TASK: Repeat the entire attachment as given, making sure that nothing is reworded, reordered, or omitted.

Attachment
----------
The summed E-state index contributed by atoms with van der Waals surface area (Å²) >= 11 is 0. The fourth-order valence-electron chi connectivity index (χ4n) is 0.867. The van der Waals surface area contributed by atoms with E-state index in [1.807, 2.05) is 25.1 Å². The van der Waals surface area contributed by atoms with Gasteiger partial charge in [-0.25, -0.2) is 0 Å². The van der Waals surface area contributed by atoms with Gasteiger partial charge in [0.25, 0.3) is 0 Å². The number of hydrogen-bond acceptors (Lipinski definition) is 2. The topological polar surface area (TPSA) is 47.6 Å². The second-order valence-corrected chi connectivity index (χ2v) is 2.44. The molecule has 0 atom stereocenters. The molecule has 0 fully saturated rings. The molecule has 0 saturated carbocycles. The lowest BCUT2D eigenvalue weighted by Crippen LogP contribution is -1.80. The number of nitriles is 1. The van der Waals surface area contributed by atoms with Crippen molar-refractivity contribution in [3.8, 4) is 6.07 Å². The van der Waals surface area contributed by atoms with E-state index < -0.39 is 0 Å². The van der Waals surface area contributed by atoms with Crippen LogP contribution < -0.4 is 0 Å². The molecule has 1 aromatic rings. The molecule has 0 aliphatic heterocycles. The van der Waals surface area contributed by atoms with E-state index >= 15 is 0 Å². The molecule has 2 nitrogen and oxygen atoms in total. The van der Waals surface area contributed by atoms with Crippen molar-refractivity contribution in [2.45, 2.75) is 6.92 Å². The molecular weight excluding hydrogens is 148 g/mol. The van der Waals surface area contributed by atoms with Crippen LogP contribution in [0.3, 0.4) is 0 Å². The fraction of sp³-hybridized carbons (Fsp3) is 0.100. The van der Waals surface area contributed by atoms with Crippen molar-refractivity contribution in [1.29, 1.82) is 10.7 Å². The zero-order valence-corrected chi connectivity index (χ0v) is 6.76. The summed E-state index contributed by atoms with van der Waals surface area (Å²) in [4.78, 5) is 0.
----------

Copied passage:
The summed E-state index contributed by atoms with van der Waals surface area (Å²) >= 11 is 0. The fourth-order valence-electron chi connectivity index (χ4n) is 0.867. The van der Waals surface area contributed by atoms with E-state index in [1.807, 2.05) is 25.1 Å². The van der Waals surface area contributed by atoms with Gasteiger partial charge in [-0.25, -0.2) is 0 Å². The van der Waals surface area contributed by atoms with Gasteiger partial charge in [0.25, 0.3) is 0 Å². The number of hydrogen-bond acceptors (Lipinski definition) is 2. The topological polar surface area (TPSA) is 47.6 Å². The second-order valence-corrected chi connectivity index (χ2v) is 2.44. The molecule has 0 atom stereocenters. The molecule has 0 fully saturated rings. The molecule has 0 saturated carbocycles. The lowest BCUT2D eigenvalue weighted by Crippen LogP contribution is -1.80. The number of nitriles is 1. The van der Waals surface area contributed by atoms with Crippen molar-refractivity contribution in [3.8, 4) is 6.07 Å². The van der Waals surface area contributed by atoms with E-state index < -0.39 is 0 Å². The van der Waals surface area contributed by atoms with Crippen LogP contribution < -0.4 is 0 Å². The molecule has 1 aromatic rings. The molecule has 0 aliphatic heterocycles. The van der Waals surface area contributed by atoms with E-state index >= 15 is 0 Å². The molecule has 2 nitrogen and oxygen atoms in total. The van der Waals surface area contributed by atoms with Crippen molar-refractivity contribution in [2.45, 2.75) is 6.92 Å². The molecular weight excluding hydrogens is 148 g/mol. The van der Waals surface area contributed by atoms with Crippen LogP contribution in [0.3, 0.4) is 0 Å². The fraction of sp³-hybridized carbons (Fsp3) is 0.100. The van der Waals surface area contributed by atoms with Crippen molar-refractivity contribution in [1.29, 1.82) is 10.7 Å². The zero-order valence-corrected chi connectivity index (χ0v) is 6.76. The summed E-state index contributed by atoms with van der Waals surface area (Å²) in [4.78, 5) is 0.